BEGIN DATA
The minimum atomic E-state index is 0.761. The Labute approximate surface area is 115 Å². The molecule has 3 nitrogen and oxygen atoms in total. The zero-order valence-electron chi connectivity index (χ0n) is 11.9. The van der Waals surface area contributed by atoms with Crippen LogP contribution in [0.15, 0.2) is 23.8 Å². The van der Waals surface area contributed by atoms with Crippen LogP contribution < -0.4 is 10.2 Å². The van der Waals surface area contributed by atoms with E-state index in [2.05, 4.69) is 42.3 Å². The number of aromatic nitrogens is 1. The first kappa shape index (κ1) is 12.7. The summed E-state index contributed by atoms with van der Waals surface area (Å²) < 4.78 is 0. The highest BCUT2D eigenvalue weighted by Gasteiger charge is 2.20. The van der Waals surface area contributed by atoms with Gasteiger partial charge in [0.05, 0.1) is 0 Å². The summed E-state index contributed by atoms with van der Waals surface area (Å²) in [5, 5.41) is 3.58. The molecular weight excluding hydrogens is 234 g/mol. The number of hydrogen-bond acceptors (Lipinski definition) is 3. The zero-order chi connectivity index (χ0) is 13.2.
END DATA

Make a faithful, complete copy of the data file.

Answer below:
The minimum atomic E-state index is 0.761. The Labute approximate surface area is 115 Å². The molecule has 3 nitrogen and oxygen atoms in total. The zero-order valence-electron chi connectivity index (χ0n) is 11.9. The van der Waals surface area contributed by atoms with Crippen LogP contribution in [0.15, 0.2) is 23.8 Å². The van der Waals surface area contributed by atoms with Crippen LogP contribution < -0.4 is 10.2 Å². The van der Waals surface area contributed by atoms with E-state index in [2.05, 4.69) is 42.3 Å². The number of aromatic nitrogens is 1. The first kappa shape index (κ1) is 12.7. The summed E-state index contributed by atoms with van der Waals surface area (Å²) < 4.78 is 0. The highest BCUT2D eigenvalue weighted by Gasteiger charge is 2.20. The van der Waals surface area contributed by atoms with Gasteiger partial charge in [0.05, 0.1) is 0 Å². The summed E-state index contributed by atoms with van der Waals surface area (Å²) in [5, 5.41) is 3.58. The molecular weight excluding hydrogens is 234 g/mol. The number of hydrogen-bond acceptors (Lipinski definition) is 3. The zero-order chi connectivity index (χ0) is 13.2.